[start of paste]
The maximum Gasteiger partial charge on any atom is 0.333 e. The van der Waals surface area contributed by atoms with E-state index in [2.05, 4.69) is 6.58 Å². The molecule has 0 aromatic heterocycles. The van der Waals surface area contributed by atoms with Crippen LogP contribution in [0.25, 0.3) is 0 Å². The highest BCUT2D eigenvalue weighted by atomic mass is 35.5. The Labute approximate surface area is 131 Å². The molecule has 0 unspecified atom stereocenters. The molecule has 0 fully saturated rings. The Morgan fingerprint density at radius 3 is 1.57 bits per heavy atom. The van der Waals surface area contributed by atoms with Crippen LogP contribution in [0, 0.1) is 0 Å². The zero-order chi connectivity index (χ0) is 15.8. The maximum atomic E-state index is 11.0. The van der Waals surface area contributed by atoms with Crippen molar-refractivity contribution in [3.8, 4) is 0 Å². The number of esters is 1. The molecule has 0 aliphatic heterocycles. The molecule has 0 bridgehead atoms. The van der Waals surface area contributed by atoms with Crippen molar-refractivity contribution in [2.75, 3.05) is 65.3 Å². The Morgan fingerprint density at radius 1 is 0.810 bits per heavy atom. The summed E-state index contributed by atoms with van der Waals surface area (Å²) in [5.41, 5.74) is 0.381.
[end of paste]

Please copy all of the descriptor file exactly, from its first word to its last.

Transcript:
The maximum Gasteiger partial charge on any atom is 0.333 e. The van der Waals surface area contributed by atoms with E-state index in [2.05, 4.69) is 6.58 Å². The molecule has 0 aromatic heterocycles. The van der Waals surface area contributed by atoms with Crippen LogP contribution in [0.25, 0.3) is 0 Å². The highest BCUT2D eigenvalue weighted by atomic mass is 35.5. The Labute approximate surface area is 131 Å². The molecule has 0 unspecified atom stereocenters. The molecule has 0 fully saturated rings. The Morgan fingerprint density at radius 3 is 1.57 bits per heavy atom. The van der Waals surface area contributed by atoms with Crippen LogP contribution in [0, 0.1) is 0 Å². The zero-order chi connectivity index (χ0) is 15.8. The maximum atomic E-state index is 11.0. The van der Waals surface area contributed by atoms with Crippen molar-refractivity contribution in [3.8, 4) is 0 Å². The number of esters is 1. The molecule has 0 aliphatic heterocycles. The molecule has 0 bridgehead atoms. The van der Waals surface area contributed by atoms with Crippen molar-refractivity contribution in [2.75, 3.05) is 65.3 Å². The Morgan fingerprint density at radius 1 is 0.810 bits per heavy atom. The summed E-state index contributed by atoms with van der Waals surface area (Å²) in [5.41, 5.74) is 0.381.